The Act applies to any foodservice premise that prepares food for immediate consumption, either on the premises or elsewhere, and that meets one of the two following requirements: (1) it is part of a chain of 20 or more locations in Ontario that operate under the same or a substantially similar name and that offer the same or substantially similar standard food items (regardless of who owns the locations); or (2) it is a cafeteria-style foodservice provider that sells food to the general public, and that is owned or operated by a person that owns or operates 20 or more such businesses in Ontario. Certain types of food premises are exempt from the requirement to display caloric information, including premises that operate for less than 60 days in a calendar year, or that are located in a school, private school, correctional institution, or child care centre.

Based on the broad definition above, the Act potentially applies to a wide range of foodservice providers, including not only restaurant chains, but also grocery and convenience stores, bakeries and coffee shops, movie theatres, and other businesses that prepare food for immediate consumption on or off-site. WHAT ITEMS ARE SUBJECT TO THE ACT?

The Act requires that caloric content be displayed for every “standard food item” — a restaurant-type food or drink item that meets the following three criteria: (1) it is sold in servings that are standardized for portion and content; (2) it is served or processed and prepared primarily in a foodservice premises that is regulated by the Act; and (3) it is intended to be consumed immediately, on the premises or elsewhere, with no further preparation by the customer. Certain food and drink items are exempt from the Act. The exempt items include: (1) items offered for sale less than 90 days per calendar year; (2) self-serve condiments that are available free of charge and not listed on a menu; (3) items prepared

specifically for inpatients of a hospital or residents of a long-term care home; and (4) items prepared on an exceptional basis in response to a specific customer request, and which deviate from the foodservice provider’s standard offerings. Additional items are exempt from the display requirements under the Act, including standard food items in a vending machine and certain items sold at grocery and convenience stores, such as deli meats, cheeses, olives, antipasti, prepared fruits and vegetables, and flavoured breads, buns and rolls. The Act also provides potential exemptions for alcoholic beverages, which are described later in this article. HOW MUST CALORIC INFORMATION BE POSTED? Food Items Listed on Menus: The caloric

content of each standard food item must be posted directly on each menu on which it is listed. The term “menu” is broadly defined, and includes paper menus, electronic menus, menu boards, and drive-through menus, among other things. Online menus, promotional flyers, and advertisements may be exempt if they do not list the prices for standard food items or if they do not list the standard food items that may be ordered for delivery or takeaway. Food Items on Display: Where standard food items are put on display at the regulated food service premises, the caloric content must be posted on a label or tag identifying the item. However, that requirement does not apply to alcoholic beverages that are on display, | Summer 2017 19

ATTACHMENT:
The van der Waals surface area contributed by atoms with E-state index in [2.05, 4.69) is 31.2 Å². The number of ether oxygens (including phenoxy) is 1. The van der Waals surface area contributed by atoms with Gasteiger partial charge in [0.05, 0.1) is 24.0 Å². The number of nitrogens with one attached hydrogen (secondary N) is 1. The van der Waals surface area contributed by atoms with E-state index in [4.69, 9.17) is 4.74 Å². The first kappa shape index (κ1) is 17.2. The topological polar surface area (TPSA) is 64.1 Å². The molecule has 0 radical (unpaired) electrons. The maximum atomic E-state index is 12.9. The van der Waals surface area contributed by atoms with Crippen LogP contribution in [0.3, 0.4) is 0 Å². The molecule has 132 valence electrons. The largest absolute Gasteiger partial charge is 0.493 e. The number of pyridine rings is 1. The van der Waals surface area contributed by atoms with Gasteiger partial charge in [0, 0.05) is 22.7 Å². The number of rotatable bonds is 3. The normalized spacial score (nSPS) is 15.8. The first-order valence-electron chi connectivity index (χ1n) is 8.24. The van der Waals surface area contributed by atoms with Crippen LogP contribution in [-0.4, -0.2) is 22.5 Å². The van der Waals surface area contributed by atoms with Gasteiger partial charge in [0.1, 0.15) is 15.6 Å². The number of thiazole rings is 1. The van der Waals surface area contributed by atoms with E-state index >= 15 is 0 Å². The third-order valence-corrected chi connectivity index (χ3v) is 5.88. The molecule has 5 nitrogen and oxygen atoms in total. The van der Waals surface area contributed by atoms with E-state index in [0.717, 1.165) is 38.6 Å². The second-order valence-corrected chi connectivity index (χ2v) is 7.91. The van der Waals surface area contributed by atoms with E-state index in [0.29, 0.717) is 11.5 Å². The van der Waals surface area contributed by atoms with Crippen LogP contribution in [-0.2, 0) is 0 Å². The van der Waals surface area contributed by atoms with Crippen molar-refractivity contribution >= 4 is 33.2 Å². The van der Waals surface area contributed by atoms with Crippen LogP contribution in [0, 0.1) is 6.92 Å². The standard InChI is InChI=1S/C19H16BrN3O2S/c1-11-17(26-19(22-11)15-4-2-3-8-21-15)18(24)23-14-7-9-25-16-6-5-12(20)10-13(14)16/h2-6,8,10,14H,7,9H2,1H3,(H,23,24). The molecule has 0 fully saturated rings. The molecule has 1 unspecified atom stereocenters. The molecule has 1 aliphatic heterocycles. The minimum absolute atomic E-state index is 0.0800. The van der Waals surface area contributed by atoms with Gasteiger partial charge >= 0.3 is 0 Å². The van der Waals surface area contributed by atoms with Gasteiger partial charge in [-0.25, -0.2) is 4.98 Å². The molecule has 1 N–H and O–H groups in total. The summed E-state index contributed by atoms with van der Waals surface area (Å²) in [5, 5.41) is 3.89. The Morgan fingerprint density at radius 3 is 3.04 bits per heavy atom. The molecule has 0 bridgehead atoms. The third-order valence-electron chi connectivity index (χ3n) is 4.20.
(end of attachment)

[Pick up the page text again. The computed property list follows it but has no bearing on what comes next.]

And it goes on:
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MINDING YOUR BUSINESS standard food items that are labelled with a prescribed nutritional facts table, or standard food items available in a vending machine. Display Format for Menus, Labels and Tags:

The Act and its Regulations contain detailed requirements for how caloric information is to be displayed. For example, the information must be next to, and in the same font and at least the same size as, the name or price of the standard food item to which it refers. The Act contains specific display requirements for items that are available in several flavours, varieties or sizes, as well as for combination meals, items intended to be shared, and optional toppings, sauces, dressings, and condiments. Signage for Self-Serve Food Items: For selfserve food items, such as buffets or soda dispensers, a regulated food service premises must publicly post one or more signs setting out the number of calories per serving and the relevant serving size. Each sign must be in close proximity to the self-serve item, include the name of the item, and be positioned in a way that an individual could reasonably be expected to associate the caloric information with the item, among other requirements. Alcoholic Beverages: Alcoholic beverages are exempt from the display requirements of the Act as long as a specific chart setting out the approximate caloric content of standard alcoholic beverages is listed on a menu, label or tag, in a prescribed format. A copy of the chart, and the specific formatting and placement requirements, are set out in the Regulations to the Act. REQUIREMENT TO POST A CONTEXTUAL STATEMENT